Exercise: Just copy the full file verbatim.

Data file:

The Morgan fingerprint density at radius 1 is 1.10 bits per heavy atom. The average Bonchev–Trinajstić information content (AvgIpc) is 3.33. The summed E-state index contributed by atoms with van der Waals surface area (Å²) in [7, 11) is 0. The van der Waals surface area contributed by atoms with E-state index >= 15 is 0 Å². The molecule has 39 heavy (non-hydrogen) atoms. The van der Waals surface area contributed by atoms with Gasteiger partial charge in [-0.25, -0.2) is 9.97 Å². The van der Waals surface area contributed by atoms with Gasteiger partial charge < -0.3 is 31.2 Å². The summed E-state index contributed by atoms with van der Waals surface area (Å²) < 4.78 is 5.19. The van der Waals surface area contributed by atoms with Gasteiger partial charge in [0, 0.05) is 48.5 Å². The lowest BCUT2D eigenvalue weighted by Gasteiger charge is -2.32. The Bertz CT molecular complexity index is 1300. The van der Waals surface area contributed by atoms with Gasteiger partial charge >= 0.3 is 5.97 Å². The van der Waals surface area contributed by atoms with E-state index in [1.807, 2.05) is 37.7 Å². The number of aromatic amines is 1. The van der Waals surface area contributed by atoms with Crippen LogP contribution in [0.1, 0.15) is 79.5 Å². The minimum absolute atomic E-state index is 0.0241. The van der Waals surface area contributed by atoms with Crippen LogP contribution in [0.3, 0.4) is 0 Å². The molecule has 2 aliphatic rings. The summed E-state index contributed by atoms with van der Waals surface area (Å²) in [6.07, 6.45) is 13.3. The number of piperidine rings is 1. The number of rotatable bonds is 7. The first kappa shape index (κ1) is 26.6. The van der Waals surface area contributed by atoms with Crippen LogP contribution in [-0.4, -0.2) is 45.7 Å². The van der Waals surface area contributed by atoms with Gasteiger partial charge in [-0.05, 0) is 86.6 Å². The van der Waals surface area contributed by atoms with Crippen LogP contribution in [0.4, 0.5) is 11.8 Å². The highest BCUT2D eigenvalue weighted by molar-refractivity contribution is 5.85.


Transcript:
The Morgan fingerprint density at radius 1 is 1.10 bits per heavy atom. The average Bonchev–Trinajstić information content (AvgIpc) is 3.33. The summed E-state index contributed by atoms with van der Waals surface area (Å²) in [7, 11) is 0. The van der Waals surface area contributed by atoms with E-state index >= 15 is 0 Å². The molecule has 39 heavy (non-hydrogen) atoms. The van der Waals surface area contributed by atoms with Gasteiger partial charge in [-0.25, -0.2) is 9.97 Å². The van der Waals surface area contributed by atoms with Gasteiger partial charge < -0.3 is 31.2 Å². The summed E-state index contributed by atoms with van der Waals surface area (Å²) < 4.78 is 5.19. The van der Waals surface area contributed by atoms with Gasteiger partial charge in [0, 0.05) is 48.5 Å². The lowest BCUT2D eigenvalue weighted by Gasteiger charge is -2.32. The Bertz CT molecular complexity index is 1300. The van der Waals surface area contributed by atoms with Gasteiger partial charge >= 0.3 is 5.97 Å². The van der Waals surface area contributed by atoms with E-state index in [1.807, 2.05) is 37.7 Å². The number of aromatic amines is 1. The van der Waals surface area contributed by atoms with Crippen LogP contribution in [0.1, 0.15) is 79.5 Å². The minimum absolute atomic E-state index is 0.0241. The van der Waals surface area contributed by atoms with Crippen LogP contribution in [0.3, 0.4) is 0 Å². The molecule has 2 aliphatic rings. The summed E-state index contributed by atoms with van der Waals surface area (Å²) in [6.07, 6.45) is 13.3. The number of piperidine rings is 1. The number of rotatable bonds is 7. The first kappa shape index (κ1) is 26.6. The van der Waals surface area contributed by atoms with Crippen LogP contribution in [-0.4, -0.2) is 45.7 Å². The van der Waals surface area contributed by atoms with Gasteiger partial charge in [-0.05, 0) is 86.6 Å². The van der Waals surface area contributed by atoms with Crippen LogP contribution in [0.4, 0.5) is 11.8 Å². The highest BCUT2D eigenvalue weighted by molar-refractivity contribution is 5.85.